The Italians eventually won the day. Yet the appointment of Mogherini turned into much more than a Labor Party–style power-sharing brawl. It was a fight for the soul of something that most observers argue does not even exist: the European Union’s foreign policy.

Marc Pierini is a former EU career diplomat and a visiting scholar at Carnegie Europe, a Brussels think-tank. He says that while the bargaining over Commission jobs is nothing new, the fight for the job of High Representative is startling because the job itself is not a centre of political power.

“Big member states are not any closer than five years ago to letting EU institutions direct the [foreign policy] game,” Pierini says. “Do you think French foreign minister Laurent Fabius or German foreign minister Frank-Walter Steinmeier will take orders from Mogherini? No, they won’t. And that reflects the current political balance between the big capitals.”

In short, the job is a poisoned chalice. If there is one prerogative of the sovereign state that EU members do not want to relinquish, that’s foreign policy. “The job [of High Representative] is an empty shell,” former Italian foreign minister Gianfranco Fini told me over the summer. “The EU has no foreign policy. If you look at the current situation in Ukraine and the Middle East, the EU’s position is the last thing people care about. This job does not really matter.”

In terms of prestige, though, heading up the European Union’s diplomacy can’t be beaten, which is why the European institutions had to devise the mother of all compromises to overcome the impasse. Eastern Europe got the strong voice it wanted with the appointment of Polish prime minister Donald Tusk to the presidency of the European Council, a role with real political power. In return, Mogherini’s appointment was given the green light – although Lithuania, by far the strongest anti-Russian voice in the Council, abstained from the vote.

That anyone would want to ponder the horse-trading that produced this outcome comes as a complete surprise to Elmar Brok, the stern conservative German chairman of the European Parliament’s influential foreign affairs committee. “It is a fact of life,” Brok told me. “Where is the problem? At the end of the day we find a solution together. In every country, in every city in Europe, there are different opinions. We don’t all think the same thing. But we come together, despite the differences.”

Meanwhile, on the other side of the building, Italian MEPs from the anti-establishment Five Star Movement argue that Renzi’s pursuit of the foreign affairs portfolio was a strategic mistake. Fabio Massimo Castaldo, the articulate twenty-nine-year-old leader of Five Star’s delegation in the European Parliament, says Italy should have pursued the home affairs portfolio, which is responsible for Europe’s admittedly inadequate response to the growing number of asylum seekers arriving off the southern coasts of Italy.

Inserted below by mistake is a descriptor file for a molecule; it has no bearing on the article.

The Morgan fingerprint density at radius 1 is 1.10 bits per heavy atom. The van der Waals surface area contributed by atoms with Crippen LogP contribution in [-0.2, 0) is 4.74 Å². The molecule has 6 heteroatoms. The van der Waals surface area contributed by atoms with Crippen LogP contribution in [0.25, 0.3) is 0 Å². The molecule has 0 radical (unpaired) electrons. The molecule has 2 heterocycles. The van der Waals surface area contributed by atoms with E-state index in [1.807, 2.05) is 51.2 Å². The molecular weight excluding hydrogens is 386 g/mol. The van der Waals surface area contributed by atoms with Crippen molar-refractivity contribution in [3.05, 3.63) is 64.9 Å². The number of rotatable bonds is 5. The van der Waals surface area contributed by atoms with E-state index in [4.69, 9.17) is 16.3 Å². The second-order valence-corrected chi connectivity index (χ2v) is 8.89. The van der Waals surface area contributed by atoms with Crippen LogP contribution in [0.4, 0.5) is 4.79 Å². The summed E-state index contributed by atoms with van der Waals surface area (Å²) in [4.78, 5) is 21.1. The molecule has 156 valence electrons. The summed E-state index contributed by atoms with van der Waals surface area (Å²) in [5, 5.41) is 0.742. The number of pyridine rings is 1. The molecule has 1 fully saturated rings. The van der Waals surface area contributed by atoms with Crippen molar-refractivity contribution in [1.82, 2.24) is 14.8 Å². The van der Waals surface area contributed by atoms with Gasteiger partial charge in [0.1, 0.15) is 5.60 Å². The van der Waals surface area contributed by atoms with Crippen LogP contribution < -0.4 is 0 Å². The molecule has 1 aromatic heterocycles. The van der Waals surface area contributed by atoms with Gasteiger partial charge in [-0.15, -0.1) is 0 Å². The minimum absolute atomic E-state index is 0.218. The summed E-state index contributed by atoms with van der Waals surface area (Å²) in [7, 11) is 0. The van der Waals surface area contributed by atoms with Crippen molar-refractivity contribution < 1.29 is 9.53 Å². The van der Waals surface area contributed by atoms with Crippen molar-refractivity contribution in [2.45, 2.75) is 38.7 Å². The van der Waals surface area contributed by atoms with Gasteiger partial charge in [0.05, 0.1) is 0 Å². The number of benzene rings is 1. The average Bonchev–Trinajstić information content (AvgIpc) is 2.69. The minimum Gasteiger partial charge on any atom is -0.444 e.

“Home affairs would have enabled us to develop a stronger policy on immigration – that is the number one problem that southern European states have to deal with,” Castaldo said. “Or what about the energy portfolio, claimed by Germany? This area is a real challenge for Europe over the next fifteen to twenty years.”

Even with his hands tied, incoming Commission president Juncker has demonstrated greater political independence in choosing his cabinet line-up than would have been imaginable for his predecessor, José Manuel Barroso. Realising that an executive of twenty-eight was unmanageable, Juncker developed an inner-cabinet of seven, which will be able to override the decision of junior commissioners. This means that Moscovici will be kept in line by not one but two senior commissioners from the fiscally responsible countries of Holland and Finland. Paris would not be happy.

It is a streamlined cabinet system and all new members of the team received a “mission letter” from their boss, telling them what he expected. Building up foreign affairs credibility appears to be high on Juncker’s to-do list and Mogherini has agreed to work from within the cabinet. (While her predecessor, Catherine Ashton, was a commissioner in theory, she actually worked at arm’s length from the executive.)

The challenge for Juncker will be to ensure all members of his cabinet leave their passports at the door and work towards his undeclared goal: that of creating an EU government truly independent of the factional godfathers who brought it to life. The European Union’s institutional evolution is now in full swing. It will not be painless. •